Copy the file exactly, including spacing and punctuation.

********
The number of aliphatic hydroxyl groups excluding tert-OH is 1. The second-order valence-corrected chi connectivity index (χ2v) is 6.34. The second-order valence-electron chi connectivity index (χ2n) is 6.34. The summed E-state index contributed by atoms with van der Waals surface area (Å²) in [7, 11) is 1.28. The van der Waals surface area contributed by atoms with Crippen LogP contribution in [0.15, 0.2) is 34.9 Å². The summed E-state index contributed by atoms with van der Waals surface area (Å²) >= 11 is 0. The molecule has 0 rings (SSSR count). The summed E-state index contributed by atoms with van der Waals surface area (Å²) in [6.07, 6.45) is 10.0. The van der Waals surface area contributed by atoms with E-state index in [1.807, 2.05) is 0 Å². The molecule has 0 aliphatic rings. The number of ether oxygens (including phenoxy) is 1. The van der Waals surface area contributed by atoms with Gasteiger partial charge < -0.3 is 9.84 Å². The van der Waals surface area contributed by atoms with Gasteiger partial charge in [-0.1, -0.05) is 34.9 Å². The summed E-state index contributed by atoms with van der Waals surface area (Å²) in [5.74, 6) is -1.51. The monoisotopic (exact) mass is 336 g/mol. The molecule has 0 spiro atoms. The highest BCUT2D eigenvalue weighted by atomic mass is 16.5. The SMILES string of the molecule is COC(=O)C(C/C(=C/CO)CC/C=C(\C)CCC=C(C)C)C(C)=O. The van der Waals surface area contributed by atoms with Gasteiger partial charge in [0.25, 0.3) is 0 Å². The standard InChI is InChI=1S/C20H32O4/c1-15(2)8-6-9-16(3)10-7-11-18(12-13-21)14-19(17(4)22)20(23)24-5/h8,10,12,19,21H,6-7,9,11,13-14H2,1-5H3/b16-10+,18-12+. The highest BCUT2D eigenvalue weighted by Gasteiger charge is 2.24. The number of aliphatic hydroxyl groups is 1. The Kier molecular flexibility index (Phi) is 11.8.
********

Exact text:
The number of aliphatic hydroxyl groups excluding tert-OH is 1. The second-order valence-corrected chi connectivity index (χ2v) is 6.34. The second-order valence-electron chi connectivity index (χ2n) is 6.34. The summed E-state index contributed by atoms with van der Waals surface area (Å²) in [7, 11) is 1.28. The van der Waals surface area contributed by atoms with Crippen LogP contribution in [0.15, 0.2) is 34.9 Å². The summed E-state index contributed by atoms with van der Waals surface area (Å²) >= 11 is 0. The molecule has 0 rings (SSSR count). The summed E-state index contributed by atoms with van der Waals surface area (Å²) in [6.07, 6.45) is 10.0. The van der Waals surface area contributed by atoms with E-state index in [1.807, 2.05) is 0 Å². The molecule has 0 aliphatic rings. The number of ether oxygens (including phenoxy) is 1. The van der Waals surface area contributed by atoms with Gasteiger partial charge < -0.3 is 9.84 Å². The van der Waals surface area contributed by atoms with Gasteiger partial charge in [-0.1, -0.05) is 34.9 Å². The summed E-state index contributed by atoms with van der Waals surface area (Å²) in [5.74, 6) is -1.51. The monoisotopic (exact) mass is 336 g/mol. The molecule has 0 spiro atoms. The highest BCUT2D eigenvalue weighted by atomic mass is 16.5. The SMILES string of the molecule is COC(=O)C(C/C(=C/CO)CC/C=C(\C)CCC=C(C)C)C(C)=O. The van der Waals surface area contributed by atoms with Gasteiger partial charge in [0.25, 0.3) is 0 Å². The standard InChI is InChI=1S/C20H32O4/c1-15(2)8-6-9-16(3)10-7-11-18(12-13-21)14-19(17(4)22)20(23)24-5/h8,10,12,19,21H,6-7,9,11,13-14H2,1-5H3/b16-10+,18-12+. The highest BCUT2D eigenvalue weighted by Gasteiger charge is 2.24. The number of aliphatic hydroxyl groups is 1. The Kier molecular flexibility index (Phi) is 11.8.